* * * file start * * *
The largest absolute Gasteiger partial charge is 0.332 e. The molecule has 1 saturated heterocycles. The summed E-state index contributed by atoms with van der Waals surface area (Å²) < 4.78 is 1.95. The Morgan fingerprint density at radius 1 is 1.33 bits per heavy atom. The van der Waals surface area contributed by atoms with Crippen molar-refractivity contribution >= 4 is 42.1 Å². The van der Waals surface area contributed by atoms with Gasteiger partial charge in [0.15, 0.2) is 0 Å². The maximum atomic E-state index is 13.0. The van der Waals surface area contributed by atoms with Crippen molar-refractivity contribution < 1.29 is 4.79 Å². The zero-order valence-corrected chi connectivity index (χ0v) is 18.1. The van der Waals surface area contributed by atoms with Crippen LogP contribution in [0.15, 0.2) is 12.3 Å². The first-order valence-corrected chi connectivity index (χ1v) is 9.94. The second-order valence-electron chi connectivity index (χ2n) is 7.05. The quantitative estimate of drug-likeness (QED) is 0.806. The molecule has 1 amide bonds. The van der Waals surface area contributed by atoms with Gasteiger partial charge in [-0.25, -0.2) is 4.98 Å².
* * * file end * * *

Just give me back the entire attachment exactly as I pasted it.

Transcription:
The largest absolute Gasteiger partial charge is 0.332 e. The molecule has 1 saturated heterocycles. The summed E-state index contributed by atoms with van der Waals surface area (Å²) < 4.78 is 1.95. The Morgan fingerprint density at radius 1 is 1.33 bits per heavy atom. The van der Waals surface area contributed by atoms with Crippen molar-refractivity contribution >= 4 is 42.1 Å². The van der Waals surface area contributed by atoms with Gasteiger partial charge in [0.15, 0.2) is 0 Å². The maximum atomic E-state index is 13.0. The van der Waals surface area contributed by atoms with Crippen molar-refractivity contribution < 1.29 is 4.79 Å². The zero-order valence-corrected chi connectivity index (χ0v) is 18.1. The van der Waals surface area contributed by atoms with Crippen LogP contribution in [0.15, 0.2) is 12.3 Å². The first-order valence-corrected chi connectivity index (χ1v) is 9.94. The second-order valence-electron chi connectivity index (χ2n) is 7.05. The quantitative estimate of drug-likeness (QED) is 0.806. The molecule has 1 amide bonds. The van der Waals surface area contributed by atoms with Gasteiger partial charge in [-0.25, -0.2) is 4.98 Å².